Bodies of evidence: women, society, and detective fiction in 1990s Japan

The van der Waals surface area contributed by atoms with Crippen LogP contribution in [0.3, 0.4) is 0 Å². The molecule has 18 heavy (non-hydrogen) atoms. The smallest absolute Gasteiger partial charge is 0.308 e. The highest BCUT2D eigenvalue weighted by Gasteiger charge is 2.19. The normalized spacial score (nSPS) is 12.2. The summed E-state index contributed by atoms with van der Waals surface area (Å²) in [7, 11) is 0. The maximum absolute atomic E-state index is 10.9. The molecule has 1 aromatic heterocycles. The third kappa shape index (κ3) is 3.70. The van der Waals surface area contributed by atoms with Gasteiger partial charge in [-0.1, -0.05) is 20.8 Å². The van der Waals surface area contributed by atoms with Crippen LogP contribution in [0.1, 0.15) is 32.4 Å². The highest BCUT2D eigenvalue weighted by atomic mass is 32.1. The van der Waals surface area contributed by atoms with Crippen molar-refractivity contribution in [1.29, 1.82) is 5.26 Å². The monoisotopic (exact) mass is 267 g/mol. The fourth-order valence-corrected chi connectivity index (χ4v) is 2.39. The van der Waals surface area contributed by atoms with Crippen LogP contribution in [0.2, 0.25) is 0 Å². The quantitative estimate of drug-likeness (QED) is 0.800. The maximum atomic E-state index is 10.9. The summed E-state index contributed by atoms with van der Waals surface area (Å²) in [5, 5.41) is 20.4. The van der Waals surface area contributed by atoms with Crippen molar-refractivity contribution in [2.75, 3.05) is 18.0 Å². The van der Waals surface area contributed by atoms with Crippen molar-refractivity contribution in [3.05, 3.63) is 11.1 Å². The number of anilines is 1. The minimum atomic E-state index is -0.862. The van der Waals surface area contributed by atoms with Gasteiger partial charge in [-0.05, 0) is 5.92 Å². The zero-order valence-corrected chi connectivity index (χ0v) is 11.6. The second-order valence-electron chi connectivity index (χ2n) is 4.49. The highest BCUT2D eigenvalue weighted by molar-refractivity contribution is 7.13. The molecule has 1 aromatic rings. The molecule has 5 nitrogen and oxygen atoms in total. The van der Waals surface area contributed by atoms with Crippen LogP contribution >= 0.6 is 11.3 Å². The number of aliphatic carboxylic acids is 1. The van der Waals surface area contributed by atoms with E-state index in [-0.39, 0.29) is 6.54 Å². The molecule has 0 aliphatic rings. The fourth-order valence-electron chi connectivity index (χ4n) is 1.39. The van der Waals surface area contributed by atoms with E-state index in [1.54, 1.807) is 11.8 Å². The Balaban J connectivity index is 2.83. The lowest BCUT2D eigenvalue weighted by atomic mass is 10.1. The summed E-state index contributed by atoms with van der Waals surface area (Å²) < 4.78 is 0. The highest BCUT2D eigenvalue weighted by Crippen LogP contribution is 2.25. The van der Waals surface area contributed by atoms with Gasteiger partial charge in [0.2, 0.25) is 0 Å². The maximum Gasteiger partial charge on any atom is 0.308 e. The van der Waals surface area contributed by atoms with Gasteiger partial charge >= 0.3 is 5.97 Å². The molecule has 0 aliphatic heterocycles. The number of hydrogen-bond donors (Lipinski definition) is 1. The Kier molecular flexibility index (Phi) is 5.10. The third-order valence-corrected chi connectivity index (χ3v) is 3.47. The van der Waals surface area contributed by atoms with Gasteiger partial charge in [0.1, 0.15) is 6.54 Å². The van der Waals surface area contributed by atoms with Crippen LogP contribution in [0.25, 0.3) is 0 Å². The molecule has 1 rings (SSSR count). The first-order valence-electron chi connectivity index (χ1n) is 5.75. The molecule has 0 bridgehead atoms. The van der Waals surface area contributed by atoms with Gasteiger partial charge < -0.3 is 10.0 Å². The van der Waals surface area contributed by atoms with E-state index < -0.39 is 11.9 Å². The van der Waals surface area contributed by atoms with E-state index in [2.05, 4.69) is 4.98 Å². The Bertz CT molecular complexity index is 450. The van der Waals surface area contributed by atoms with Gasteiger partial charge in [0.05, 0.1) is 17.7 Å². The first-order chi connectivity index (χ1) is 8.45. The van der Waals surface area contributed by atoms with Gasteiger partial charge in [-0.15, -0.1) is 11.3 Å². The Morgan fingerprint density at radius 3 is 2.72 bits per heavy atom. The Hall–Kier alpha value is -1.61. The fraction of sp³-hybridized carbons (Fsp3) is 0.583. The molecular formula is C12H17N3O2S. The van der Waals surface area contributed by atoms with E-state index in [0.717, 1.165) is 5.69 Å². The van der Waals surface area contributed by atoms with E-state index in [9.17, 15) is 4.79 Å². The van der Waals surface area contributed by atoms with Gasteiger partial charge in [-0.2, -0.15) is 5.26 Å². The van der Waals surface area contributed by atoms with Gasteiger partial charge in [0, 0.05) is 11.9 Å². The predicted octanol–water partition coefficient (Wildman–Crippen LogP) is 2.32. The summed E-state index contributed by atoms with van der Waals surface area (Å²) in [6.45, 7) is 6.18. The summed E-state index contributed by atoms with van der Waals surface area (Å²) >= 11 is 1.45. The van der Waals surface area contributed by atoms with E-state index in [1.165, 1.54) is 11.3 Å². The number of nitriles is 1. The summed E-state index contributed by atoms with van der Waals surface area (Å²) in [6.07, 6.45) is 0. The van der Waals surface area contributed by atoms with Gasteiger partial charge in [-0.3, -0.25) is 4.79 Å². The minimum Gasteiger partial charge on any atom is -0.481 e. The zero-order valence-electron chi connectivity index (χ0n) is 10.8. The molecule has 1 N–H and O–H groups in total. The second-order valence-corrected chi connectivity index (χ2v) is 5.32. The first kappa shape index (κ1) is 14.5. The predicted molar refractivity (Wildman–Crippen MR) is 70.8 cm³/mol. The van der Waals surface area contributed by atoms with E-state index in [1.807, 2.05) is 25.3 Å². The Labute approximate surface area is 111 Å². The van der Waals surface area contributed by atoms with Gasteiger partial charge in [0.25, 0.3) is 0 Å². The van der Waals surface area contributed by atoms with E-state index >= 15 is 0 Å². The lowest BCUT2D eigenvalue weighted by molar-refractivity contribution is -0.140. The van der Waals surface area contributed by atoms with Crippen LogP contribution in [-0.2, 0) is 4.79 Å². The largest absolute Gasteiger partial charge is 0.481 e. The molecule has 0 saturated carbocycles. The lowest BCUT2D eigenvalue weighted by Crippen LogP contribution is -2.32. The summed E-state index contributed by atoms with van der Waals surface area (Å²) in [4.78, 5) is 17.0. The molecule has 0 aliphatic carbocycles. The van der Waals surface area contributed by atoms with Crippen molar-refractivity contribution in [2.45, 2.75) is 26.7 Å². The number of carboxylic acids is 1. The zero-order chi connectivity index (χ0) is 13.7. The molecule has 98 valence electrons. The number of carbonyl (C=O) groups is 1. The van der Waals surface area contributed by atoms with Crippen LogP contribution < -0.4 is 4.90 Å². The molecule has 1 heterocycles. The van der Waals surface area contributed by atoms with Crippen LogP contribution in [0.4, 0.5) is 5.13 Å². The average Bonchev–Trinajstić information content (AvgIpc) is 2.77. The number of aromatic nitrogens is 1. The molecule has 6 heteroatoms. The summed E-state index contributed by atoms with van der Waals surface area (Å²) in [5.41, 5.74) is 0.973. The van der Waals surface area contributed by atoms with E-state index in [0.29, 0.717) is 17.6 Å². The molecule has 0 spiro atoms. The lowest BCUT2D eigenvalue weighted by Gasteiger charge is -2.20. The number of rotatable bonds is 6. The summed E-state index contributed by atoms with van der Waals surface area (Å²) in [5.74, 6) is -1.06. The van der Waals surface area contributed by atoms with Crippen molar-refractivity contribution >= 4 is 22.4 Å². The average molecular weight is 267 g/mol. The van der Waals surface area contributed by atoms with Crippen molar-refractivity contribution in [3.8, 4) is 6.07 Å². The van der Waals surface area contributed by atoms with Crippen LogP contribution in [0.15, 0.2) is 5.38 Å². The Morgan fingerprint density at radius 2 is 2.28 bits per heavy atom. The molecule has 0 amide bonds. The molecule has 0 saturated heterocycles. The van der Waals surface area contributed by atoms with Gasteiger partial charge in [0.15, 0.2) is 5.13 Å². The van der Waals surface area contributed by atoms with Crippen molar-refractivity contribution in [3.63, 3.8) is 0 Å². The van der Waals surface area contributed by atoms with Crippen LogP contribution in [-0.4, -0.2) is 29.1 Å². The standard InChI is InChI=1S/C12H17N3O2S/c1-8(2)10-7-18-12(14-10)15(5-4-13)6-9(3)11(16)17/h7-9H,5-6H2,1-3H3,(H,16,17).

The publication in 1992 of Miyabe Miyuke's highly anticipated Kasha (translated into English as All She Was Worth) represents a watershed in the history of Japanese women's detective fiction. Inspired by Miyabe's success and the increasing number of Western mysteries in translation, women began writing mysteries of all types, employing the narrative and conceptual resources of the detective genre to depict and critique contemporary Japanese society--and the situation of women in it. Bodies of Evidence examines this recent boom and the ways in which five contemporary authors (Miyabe, Nonami Asa, Shibata Yoshiki, Kirino Natsuo, and Matsuo Yumi) critically engage with a variety of social issues and concerns: consumerism and the crisis of identity, discrimination and harrassment in the workplace, sexual harassment and sexual violence, and motherhood. Bodies of Evidence moves beyond the borders of detective fiction scholarship by exploring the worlds constructed by these authors in their novels and showing how they intersect with other political, cultural, and economic discourses and with the lived experiences of contemporary Japanese women.
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